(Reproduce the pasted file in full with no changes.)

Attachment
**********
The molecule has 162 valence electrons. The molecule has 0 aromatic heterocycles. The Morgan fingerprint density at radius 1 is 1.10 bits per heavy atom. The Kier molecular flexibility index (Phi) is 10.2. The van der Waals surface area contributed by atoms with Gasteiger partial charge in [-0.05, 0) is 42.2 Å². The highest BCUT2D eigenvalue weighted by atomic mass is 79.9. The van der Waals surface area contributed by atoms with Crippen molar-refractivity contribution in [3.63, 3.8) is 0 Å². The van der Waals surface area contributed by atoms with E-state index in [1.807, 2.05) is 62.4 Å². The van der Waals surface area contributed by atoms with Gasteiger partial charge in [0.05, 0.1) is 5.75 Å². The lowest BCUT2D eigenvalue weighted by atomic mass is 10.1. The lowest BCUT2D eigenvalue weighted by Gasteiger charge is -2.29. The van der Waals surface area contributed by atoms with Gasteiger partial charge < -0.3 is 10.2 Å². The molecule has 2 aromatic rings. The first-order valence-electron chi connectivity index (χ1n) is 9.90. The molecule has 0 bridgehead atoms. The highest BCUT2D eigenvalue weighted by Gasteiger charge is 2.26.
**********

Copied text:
The molecule has 162 valence electrons. The molecule has 0 aromatic heterocycles. The Morgan fingerprint density at radius 1 is 1.10 bits per heavy atom. The Kier molecular flexibility index (Phi) is 10.2. The van der Waals surface area contributed by atoms with Gasteiger partial charge in [-0.05, 0) is 42.2 Å². The highest BCUT2D eigenvalue weighted by atomic mass is 79.9. The van der Waals surface area contributed by atoms with Crippen molar-refractivity contribution in [3.63, 3.8) is 0 Å². The van der Waals surface area contributed by atoms with E-state index in [1.807, 2.05) is 62.4 Å². The van der Waals surface area contributed by atoms with Gasteiger partial charge in [0.05, 0.1) is 5.75 Å². The lowest BCUT2D eigenvalue weighted by atomic mass is 10.1. The lowest BCUT2D eigenvalue weighted by Gasteiger charge is -2.29. The van der Waals surface area contributed by atoms with Gasteiger partial charge < -0.3 is 10.2 Å². The molecule has 2 aromatic rings. The first-order valence-electron chi connectivity index (χ1n) is 9.90. The molecule has 0 bridgehead atoms. The highest BCUT2D eigenvalue weighted by Gasteiger charge is 2.26.